). However, one human study found that an estrogen intervention activated the VDR pathway, and downregulated inflammatory and immune signaling pathways in the rectal mucosa of postmenopausal women (53
). So, the findings of our study are consistent with the hypothesis that low estrogen levels may interfere with VDR signaling in the colorectal mucosa, resulting in no changes in 8-OH-dG levels after supplementation with vitamin D; however, further studies are needed to clarify these issues.
Epidemiologic studies have not consistently found associations of colorectal neoplasms with individual pro- and anti-oxidant factors despite the strong biological rationale and basic science evidence. Several analyses (25
) suggested that oxidative stress, inflammation, diet, and other risk factors may synergistically or individually affect risk of colorectal neoplasia through multiple pathways. Therefore, we used the OBS to categorize patients into different “oxidative stress” profiles based on multiple determinants of oxidative stress. We hypothesized that patients with different “oxidative stress” profiles may respond differently to calcium and/or vitamin D. Those with a high baseline OBS (higher balance of anti- to pro-oxidant exposures) had greater estimated calcium and calcium plus vitamin D treatment effects on 8-OH-dG labeling than those with a low OBS. A low OBS reflects low total intakes of antioxidants such as vitamin C and carotene, combined with high pro-oxidant exposures such as high fat or iron intakes. In the colon lumen, free calcium directly binds bile acids (37
), thereby reducing pro-carcinogenic effects of bile acids on the colorectal epithelium. Persons with high fat intake have higher colonic lumen levels of deoxycholic and lithocholic bile acids (36
), and may require more calcium to neutralize the DNA damaging bile acids than do persons on a low-fat diet. Antioxidant enzymes in humans function in combination with low weight antioxidant compounds such as vitamin C, α-tocopherol, and β-carotene (54
). In the colorectal epithelium, vitamin D activates the expression of antioxidant enzymes (14
), which may not function properly in the antioxidant-depleted environment. Therefore, it is possible that calcium and vitamin D effects on the oxidative DNA damage marker, 8-OH-dG, are modified by the presence or absence of various pro- or antioxidant exposures. On the other hand, our findings may have been due to chance and further investigations are required to confirm them.
Since complete loss of the VDR significantly increased 8-OH-dG labeling in the mouse colon (15
), we hypothesized that different VDR expression levels in the normal-appearing colorectal mucosa modify vitamin D treatment effects. Consistent with this hypothesis, we observed substantial decreases in 8-OH-dG labeling in study participants with high, but not low, baseline VDR expression.
This study has several limitations. First, treatment effects of vitamin D and calcium on the oxidative DNA damage marker 8-OH-dG in parts of the colon other than the rectum are unclear, as we did not collect tissue biopsies from different parts of the colon and there are no published studies of 8-OH-dG labeling throughout the colon. Another potential limitation of this study is that it is not known whether oxidative stress markers are associated with risk for colon cancer in humans. However, substantial published literature supports the plausibility of an important role for increased oxidative DNA damage in colon carcinogenesis, especially for the transition from colorectal adenoma to carcinoma (32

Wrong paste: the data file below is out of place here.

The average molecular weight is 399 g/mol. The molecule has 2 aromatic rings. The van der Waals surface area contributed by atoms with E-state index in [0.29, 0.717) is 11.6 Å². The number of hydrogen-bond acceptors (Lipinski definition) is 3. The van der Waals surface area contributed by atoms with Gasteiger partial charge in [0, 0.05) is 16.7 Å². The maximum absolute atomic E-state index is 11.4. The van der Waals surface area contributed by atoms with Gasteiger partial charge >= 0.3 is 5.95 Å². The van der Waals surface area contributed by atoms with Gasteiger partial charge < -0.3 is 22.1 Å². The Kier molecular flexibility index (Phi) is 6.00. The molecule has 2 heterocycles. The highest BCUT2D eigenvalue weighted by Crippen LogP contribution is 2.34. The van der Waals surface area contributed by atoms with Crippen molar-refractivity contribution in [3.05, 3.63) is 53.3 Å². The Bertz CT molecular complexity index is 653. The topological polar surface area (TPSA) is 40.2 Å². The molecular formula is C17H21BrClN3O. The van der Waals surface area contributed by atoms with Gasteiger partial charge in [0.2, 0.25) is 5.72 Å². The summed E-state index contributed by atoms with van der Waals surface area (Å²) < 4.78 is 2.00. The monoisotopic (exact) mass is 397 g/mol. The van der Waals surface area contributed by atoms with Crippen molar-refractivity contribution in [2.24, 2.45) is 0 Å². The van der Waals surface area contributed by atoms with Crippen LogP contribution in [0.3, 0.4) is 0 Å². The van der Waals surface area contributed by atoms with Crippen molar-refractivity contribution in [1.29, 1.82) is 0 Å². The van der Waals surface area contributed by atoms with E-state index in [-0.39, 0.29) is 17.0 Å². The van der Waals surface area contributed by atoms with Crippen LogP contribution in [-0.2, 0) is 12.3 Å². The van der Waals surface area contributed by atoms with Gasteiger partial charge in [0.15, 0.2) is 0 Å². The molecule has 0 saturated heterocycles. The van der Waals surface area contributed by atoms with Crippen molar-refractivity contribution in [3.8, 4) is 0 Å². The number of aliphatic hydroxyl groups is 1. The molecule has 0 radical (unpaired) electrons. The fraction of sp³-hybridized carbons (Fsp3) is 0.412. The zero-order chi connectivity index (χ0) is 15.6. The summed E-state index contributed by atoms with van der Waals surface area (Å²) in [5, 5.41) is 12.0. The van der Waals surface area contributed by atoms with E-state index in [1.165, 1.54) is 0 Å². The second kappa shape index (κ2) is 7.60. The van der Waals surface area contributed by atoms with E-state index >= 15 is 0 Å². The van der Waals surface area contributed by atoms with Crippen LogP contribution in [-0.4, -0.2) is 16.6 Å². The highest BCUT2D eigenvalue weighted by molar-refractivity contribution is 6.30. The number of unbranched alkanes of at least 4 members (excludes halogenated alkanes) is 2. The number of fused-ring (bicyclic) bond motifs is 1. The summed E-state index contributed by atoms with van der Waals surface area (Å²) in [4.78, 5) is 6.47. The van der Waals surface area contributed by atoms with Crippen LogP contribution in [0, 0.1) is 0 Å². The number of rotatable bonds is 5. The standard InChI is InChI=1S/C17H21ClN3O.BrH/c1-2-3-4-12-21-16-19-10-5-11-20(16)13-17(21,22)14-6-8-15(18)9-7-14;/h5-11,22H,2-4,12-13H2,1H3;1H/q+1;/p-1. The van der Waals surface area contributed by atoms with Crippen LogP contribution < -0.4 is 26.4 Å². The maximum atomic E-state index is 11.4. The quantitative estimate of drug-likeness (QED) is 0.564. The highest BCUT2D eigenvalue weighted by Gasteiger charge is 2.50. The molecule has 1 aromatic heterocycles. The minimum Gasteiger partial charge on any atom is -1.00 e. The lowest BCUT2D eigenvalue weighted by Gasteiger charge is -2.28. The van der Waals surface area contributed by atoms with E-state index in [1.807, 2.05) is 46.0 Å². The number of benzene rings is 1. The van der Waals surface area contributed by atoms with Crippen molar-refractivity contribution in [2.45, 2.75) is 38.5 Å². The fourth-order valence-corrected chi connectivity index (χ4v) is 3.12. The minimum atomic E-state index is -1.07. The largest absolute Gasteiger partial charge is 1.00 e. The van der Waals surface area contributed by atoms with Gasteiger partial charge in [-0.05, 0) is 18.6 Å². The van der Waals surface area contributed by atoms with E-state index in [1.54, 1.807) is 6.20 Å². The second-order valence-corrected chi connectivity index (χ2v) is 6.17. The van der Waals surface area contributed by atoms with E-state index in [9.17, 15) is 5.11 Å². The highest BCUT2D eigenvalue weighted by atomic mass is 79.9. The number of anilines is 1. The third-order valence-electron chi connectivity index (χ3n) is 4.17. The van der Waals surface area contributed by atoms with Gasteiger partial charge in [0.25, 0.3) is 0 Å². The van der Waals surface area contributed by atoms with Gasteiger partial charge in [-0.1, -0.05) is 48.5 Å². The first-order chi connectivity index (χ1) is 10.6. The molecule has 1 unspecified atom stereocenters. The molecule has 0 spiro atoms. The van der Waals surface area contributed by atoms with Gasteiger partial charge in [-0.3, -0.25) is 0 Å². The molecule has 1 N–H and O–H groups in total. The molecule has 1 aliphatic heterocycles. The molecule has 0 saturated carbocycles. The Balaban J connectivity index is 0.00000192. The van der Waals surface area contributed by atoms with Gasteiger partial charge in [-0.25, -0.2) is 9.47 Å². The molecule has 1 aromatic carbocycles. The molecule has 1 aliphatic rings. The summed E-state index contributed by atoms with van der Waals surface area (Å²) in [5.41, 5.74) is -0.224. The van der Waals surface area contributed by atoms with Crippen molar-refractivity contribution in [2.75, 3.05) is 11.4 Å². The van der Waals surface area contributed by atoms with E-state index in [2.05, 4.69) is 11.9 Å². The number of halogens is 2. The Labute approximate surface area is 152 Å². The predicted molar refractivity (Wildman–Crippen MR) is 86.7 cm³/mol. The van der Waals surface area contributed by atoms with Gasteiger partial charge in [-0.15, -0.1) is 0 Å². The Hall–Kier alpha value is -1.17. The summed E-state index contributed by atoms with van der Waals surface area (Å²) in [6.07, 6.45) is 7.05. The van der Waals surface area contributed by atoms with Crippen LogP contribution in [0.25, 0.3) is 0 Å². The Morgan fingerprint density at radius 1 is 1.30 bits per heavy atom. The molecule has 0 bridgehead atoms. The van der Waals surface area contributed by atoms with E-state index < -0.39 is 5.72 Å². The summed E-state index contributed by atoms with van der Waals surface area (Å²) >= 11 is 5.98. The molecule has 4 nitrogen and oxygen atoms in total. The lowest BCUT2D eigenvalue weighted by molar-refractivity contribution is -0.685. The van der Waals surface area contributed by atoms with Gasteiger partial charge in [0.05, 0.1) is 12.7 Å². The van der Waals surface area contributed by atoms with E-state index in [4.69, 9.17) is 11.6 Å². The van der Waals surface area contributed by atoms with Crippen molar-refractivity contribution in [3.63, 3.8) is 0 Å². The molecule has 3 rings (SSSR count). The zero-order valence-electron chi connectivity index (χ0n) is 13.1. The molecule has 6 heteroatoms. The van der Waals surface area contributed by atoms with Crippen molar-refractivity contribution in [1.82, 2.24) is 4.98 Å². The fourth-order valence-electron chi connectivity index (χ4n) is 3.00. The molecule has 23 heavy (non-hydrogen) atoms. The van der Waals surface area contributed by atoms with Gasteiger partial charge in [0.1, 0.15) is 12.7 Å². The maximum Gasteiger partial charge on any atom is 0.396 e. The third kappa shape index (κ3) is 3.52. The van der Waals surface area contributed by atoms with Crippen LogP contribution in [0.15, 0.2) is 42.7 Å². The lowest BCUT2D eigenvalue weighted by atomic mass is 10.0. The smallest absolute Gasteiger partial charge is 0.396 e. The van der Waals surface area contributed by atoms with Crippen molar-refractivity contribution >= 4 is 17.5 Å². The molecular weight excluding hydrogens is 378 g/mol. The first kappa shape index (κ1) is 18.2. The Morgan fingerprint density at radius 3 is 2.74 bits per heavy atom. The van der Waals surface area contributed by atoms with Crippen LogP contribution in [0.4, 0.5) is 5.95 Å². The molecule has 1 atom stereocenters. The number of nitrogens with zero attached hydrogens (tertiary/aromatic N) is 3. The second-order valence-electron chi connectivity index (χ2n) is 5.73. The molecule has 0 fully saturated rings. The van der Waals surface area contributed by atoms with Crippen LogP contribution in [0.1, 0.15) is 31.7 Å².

). Persistent oxidative stress leads to protein and DNA damage and lipid peroxidation which can cause genetic and epigenetic alterations, and may facilitate the development of neoplasia from the normal colorectal mucosa (29
). Therefore, 8-OH-dG in the normal colorectal mucosa may serve as a biomarker of risk for colorectal neoplasms. Finally, the most obvious limitation of the study is the small sample size, which may have increased the probability of chance findings in detecting or not detecting a treatment effect.
The strengths of this study include the randomized, double-blind, placebo-controlled trial design; high protocol adherence by study participants; examination of both the independent and combined effects of calcium and vitamin D3
on an oxidative stress marker; automated standardized biopsy handling and immunostaining procedures; and the use of cutting edge technologies to conduct the quantitative image analyses. Another strength of this study is that we used immunohistochemical detection of 8-OH-dG in the colorectal epithelium as it was important to detect 8-OH-dG in colonocytes, but not in infiltrating lymphocytes or other intermingled cells. Such detection was made possible by the development of a specific monoclonal antibody against 8-OH-dG (19
), and our novel image analysis methods. HPLC (high-performance liquid chromatography), an alternative method of measuring 8-OH-dG in colon tissue, may overestimate oxidative DNA damage in the colonocytes, especially in the presence of inflammation. Finally, this study is the first human study to test the effect of calcium and/or vitamin D3
on an oxidative DNA damage marker in the normal-appearing colorectal mucosa.
Overall, these preliminary results from this pilot clinical trial suggest that calcium and vitamin D, given separately, may decrease oxidative DNA damage in the normal-appearing colorectal epithelium; the treatment effects of calcium and vitamin D on oxidative DNA damage marker 8-OH-dG may be strongest in those with higher vitamin D receptor expression in the colon; 8-OH-dG may be a modifiable biomarker of oxidative stress that can be used in colon cancer-related chemoprevention trials to assess treatment efficacy; and support further investigations of calcium and vitamin D as chemopreventive agents against colorectal neoplasms.